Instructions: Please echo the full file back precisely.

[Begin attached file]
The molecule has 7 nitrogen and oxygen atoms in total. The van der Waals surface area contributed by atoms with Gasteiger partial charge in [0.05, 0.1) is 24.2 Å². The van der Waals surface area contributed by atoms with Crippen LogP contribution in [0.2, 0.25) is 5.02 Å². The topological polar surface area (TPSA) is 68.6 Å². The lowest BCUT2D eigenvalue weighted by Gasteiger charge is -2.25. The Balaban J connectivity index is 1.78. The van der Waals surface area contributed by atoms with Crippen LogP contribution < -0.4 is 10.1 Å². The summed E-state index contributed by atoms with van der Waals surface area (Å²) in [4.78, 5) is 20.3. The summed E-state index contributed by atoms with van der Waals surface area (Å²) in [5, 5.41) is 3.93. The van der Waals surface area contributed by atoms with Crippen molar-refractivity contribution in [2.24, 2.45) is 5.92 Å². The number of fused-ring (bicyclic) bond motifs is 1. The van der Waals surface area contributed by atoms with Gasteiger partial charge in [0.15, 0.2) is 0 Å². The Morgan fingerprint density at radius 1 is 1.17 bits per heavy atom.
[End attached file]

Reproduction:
The molecule has 7 nitrogen and oxygen atoms in total. The van der Waals surface area contributed by atoms with Gasteiger partial charge in [0.05, 0.1) is 24.2 Å². The van der Waals surface area contributed by atoms with Crippen LogP contribution in [0.2, 0.25) is 5.02 Å². The topological polar surface area (TPSA) is 68.6 Å². The lowest BCUT2D eigenvalue weighted by Gasteiger charge is -2.25. The Balaban J connectivity index is 1.78. The van der Waals surface area contributed by atoms with Crippen LogP contribution < -0.4 is 10.1 Å². The summed E-state index contributed by atoms with van der Waals surface area (Å²) in [4.78, 5) is 20.3. The summed E-state index contributed by atoms with van der Waals surface area (Å²) in [5, 5.41) is 3.93. The van der Waals surface area contributed by atoms with Crippen molar-refractivity contribution in [2.24, 2.45) is 5.92 Å². The number of fused-ring (bicyclic) bond motifs is 1. The van der Waals surface area contributed by atoms with Gasteiger partial charge in [0.15, 0.2) is 0 Å². The Morgan fingerprint density at radius 1 is 1.17 bits per heavy atom.